Dental school curricula increasingly emphasize training in leadership, public health, community engagement and collaboration. Leadership may be defined as a relational process for inspiring and influencing positive change. Leadership training focused on effectively building relationships and partnerships to improve community health is particularly important with the increased emphasis on dental primary care, holistic care, rural care and health disparities. Dentists and other health care providers are encouraged to engage with communities and community partners and organizations to improve healthcare and overall health. To better educate and train dental students to meet these challenges, new and innovative methods of didactic and experiential coursework are needed. The paper aims to discuss these issues.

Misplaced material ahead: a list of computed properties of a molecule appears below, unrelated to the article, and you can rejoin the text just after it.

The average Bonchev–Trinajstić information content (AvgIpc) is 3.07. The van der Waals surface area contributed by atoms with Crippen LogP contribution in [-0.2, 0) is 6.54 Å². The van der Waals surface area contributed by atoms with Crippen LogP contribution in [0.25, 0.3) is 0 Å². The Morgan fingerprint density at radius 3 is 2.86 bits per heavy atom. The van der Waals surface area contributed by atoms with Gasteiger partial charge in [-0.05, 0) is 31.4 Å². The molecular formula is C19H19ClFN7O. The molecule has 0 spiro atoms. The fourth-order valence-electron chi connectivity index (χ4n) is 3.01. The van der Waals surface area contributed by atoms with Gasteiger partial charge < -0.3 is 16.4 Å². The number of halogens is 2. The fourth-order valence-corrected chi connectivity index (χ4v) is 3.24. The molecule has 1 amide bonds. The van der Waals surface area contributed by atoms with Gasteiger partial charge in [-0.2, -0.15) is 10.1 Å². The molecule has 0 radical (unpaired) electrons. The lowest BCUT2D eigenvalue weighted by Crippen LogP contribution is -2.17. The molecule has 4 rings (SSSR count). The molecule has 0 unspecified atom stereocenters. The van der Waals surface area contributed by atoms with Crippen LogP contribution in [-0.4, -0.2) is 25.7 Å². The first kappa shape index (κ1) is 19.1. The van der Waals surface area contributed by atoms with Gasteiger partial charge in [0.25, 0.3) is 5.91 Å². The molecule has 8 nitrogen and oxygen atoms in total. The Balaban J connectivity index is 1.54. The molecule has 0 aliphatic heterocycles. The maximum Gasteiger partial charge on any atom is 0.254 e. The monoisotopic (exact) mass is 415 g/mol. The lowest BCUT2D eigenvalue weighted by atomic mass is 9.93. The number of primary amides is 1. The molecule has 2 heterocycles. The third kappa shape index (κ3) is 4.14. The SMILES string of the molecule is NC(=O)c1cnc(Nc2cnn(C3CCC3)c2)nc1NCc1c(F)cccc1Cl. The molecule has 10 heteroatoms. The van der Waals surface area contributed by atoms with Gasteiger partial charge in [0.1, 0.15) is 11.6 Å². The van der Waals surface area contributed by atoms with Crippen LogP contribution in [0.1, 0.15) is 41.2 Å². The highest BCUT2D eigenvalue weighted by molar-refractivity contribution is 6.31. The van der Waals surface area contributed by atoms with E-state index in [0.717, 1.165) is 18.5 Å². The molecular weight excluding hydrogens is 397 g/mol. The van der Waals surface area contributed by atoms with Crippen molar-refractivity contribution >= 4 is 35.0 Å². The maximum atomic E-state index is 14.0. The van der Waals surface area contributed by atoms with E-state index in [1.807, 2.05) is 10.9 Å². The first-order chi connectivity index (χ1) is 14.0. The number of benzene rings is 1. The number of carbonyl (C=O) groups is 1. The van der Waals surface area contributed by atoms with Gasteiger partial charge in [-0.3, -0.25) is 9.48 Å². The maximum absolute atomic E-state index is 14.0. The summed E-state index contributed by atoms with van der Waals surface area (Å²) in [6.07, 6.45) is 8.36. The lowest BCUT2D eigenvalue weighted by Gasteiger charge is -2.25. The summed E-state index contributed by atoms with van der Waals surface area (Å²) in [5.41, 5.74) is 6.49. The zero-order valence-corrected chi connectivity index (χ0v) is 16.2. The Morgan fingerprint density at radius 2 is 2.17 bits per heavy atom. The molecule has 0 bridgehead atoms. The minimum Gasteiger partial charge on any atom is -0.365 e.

The current study describes the development, delivery and preliminary evaluation of a community-engaged leadership training program for dental students. The program incorporated student-developed public health project proposals and sessions with simulated community partners based on a simulated rural community with specific oral and general health needs.
Overall, students felt the training was realistic and valuable for developing leadership skills and preparing them for challenges that could not have been learned through didactic instruction alone. Students gained a better understanding of their own leadership styles, their strengths and weaknesses and their level of developed leadership competencies.
This program is an innovative way to develop leadership applied to public health and community needs and should have implications for ways of teaching leadership to improve oral health outcomes.
This research was made possible through a generous grant from the BB&T Leadership Teaching Fellows program and the Office of Faculty Excellence at East Carolina University.
McCunney, D., Davis, C.E., White, B.A. and Howard, J. (2019), "“Preparing students for what lies ahead”: Teaching dental public health leadership with simulated community partners", Journal of Applied Research in Higher Education, Vol. 11 No. 3, pp. 559-573. https://doi.org/10.1108/JARHE-07-2018-0137
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